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Welcome (Philippe Lioret)

Old 04-02-09, 02:21 PM
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Welcome (Philippe Lioret)

Warner-France are set to release Philippe Lioret's Welcome on Blu-ray in Gallic territories on September 11.

Official site and trailer:

PARIS -- The subject of Philippe Lioret's compelling social drama "Welcome" is those who are not -- welcome, that is. The bitter irony of the title is evident from first to last in the story of a young Kurd who aims to swim to England and the swimming instructor who tries to help him get there.

The movie hit French screens trailing clouds of controversy after a government minister complained of its sympathetic view of illegal immigrants and those who give them aid or shelter. But Lioret hangs his polemic on a strong, simple story line that will engage audiences worldwide and appeal even to those who take a more restrictive view than the filmmaker on such issues.

Twenty-two miles of water -- the distance from Calais to Dover -- prevent Bilal (Firat Ayverdi), a young Iraqi Kurd, from rejoining his sweetheart, Mina (Derya Ayverdi), in England, where he dreams of becoming a famous professional footballer. Bilal is befriended by Simon (Vincent Lindon), a fiftysomething former swimming champion who works as an instructor at the Calais town pool. Simon agrees to train Bilal so that he can swim across the Channel.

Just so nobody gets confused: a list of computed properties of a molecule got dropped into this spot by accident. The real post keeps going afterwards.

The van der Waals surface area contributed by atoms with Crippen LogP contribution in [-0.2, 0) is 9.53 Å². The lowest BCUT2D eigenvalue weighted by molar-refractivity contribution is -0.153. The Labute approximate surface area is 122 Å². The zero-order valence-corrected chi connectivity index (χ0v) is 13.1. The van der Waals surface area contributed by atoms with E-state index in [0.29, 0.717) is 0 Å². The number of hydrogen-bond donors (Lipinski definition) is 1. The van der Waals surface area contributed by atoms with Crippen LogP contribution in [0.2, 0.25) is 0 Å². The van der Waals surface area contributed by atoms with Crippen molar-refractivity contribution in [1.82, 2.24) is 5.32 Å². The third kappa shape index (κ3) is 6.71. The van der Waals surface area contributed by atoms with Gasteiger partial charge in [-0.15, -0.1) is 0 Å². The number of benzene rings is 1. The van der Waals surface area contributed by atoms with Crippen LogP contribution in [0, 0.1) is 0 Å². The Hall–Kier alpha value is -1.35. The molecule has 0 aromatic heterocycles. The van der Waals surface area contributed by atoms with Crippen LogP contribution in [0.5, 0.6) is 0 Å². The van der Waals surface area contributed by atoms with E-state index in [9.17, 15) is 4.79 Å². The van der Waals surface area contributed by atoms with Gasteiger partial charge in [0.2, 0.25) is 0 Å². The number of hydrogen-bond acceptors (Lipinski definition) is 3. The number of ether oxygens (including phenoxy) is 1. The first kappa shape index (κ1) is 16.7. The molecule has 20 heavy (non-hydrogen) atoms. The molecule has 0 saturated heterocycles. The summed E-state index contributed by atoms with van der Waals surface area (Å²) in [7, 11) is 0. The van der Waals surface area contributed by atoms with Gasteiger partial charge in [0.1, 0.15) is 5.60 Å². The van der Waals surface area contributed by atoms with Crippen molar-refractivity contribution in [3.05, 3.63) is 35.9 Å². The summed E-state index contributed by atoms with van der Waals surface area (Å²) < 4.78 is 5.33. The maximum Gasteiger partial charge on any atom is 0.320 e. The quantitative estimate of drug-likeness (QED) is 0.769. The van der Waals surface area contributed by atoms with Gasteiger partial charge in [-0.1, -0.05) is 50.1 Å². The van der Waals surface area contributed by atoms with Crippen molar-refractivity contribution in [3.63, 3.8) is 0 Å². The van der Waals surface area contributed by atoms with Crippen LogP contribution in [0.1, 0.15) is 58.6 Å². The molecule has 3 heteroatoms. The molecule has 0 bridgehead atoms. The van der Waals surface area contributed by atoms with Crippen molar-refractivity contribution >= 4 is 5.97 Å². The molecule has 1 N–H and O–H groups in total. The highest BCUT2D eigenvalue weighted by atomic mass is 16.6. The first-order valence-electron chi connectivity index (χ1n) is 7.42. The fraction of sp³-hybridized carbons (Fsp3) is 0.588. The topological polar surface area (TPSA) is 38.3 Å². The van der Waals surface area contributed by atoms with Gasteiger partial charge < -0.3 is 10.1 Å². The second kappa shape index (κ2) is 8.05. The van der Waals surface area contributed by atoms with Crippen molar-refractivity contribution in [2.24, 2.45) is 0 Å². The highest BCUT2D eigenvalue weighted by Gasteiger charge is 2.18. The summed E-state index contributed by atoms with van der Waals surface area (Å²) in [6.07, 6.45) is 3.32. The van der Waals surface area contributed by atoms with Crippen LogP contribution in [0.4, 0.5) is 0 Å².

Simon hopes in this way to impress and possibly win back his estranged wife, Marion (Audrey Dana), an English teacher who helps run an unofficial soup kitchen for the hundreds of illegal immigrants who cluster around the port, all of them hoping to smuggle themselves one way or another into England to seek a better life.

He soon finds himself in trouble not just with his uptight neighbors, who object to his offering Bilal shelter for the night, but also with a local police inspector (Olivier Rabourdin), who points out that he faces a possible prison sentence of up to five years if found guilty of aiding an illegal immigrant.

Lioret is able to achieve this seamless blend of the domestic and the social -- the hopeless situation of the immigrants is portrayed with near-documentary realism -- thanks to an impressive performance by Lindon, whose characteristic shamble and hangdog expression have rarely been put to better use.

Laurent Dailland's nighttime photography evokes the limbo in which the unwelcome visitors exist, while the contained performances and the sobriety of the score remind us that these are individual destinies at stake. The movie offers no simple solutions, nor even a feel-good ending, but throws a cold light on the human tragedy that underlies many of today's headlines.

Opened: March 11 (France)
Production company: Nord-Ouest Films
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